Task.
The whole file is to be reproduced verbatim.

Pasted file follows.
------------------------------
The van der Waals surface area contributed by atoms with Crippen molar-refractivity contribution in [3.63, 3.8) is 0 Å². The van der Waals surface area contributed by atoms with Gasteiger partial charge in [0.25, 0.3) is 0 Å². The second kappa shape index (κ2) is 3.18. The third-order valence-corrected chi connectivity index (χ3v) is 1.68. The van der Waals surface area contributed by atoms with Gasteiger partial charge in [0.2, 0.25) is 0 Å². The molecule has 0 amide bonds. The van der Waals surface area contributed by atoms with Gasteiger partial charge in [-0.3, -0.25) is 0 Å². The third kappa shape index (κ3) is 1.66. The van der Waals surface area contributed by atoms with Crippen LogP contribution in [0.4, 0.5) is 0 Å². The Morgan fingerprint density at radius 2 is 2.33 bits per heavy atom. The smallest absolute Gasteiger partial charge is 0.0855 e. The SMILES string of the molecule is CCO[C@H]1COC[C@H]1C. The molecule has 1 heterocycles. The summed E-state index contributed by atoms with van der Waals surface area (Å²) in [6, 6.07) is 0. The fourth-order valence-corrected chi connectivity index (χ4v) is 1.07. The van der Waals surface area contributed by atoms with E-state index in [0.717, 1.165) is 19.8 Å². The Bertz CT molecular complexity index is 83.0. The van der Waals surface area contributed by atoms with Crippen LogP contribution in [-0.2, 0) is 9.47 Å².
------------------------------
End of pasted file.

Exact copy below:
The van der Waals surface area contributed by atoms with Crippen molar-refractivity contribution in [3.63, 3.8) is 0 Å². The van der Waals surface area contributed by atoms with Gasteiger partial charge in [0.25, 0.3) is 0 Å². The second kappa shape index (κ2) is 3.18. The third-order valence-corrected chi connectivity index (χ3v) is 1.68. The van der Waals surface area contributed by atoms with Gasteiger partial charge in [0.2, 0.25) is 0 Å². The molecule has 0 amide bonds. The van der Waals surface area contributed by atoms with Gasteiger partial charge in [-0.3, -0.25) is 0 Å². The third kappa shape index (κ3) is 1.66. The van der Waals surface area contributed by atoms with Crippen LogP contribution in [0.4, 0.5) is 0 Å². The Morgan fingerprint density at radius 2 is 2.33 bits per heavy atom. The smallest absolute Gasteiger partial charge is 0.0855 e. The SMILES string of the molecule is CCO[C@H]1COC[C@H]1C. The molecule has 1 heterocycles. The summed E-state index contributed by atoms with van der Waals surface area (Å²) in [6, 6.07) is 0. The fourth-order valence-corrected chi connectivity index (χ4v) is 1.07. The van der Waals surface area contributed by atoms with E-state index in [0.717, 1.165) is 19.8 Å². The Bertz CT molecular complexity index is 83.0. The van der Waals surface area contributed by atoms with Crippen LogP contribution in [-0.2, 0) is 9.47 Å².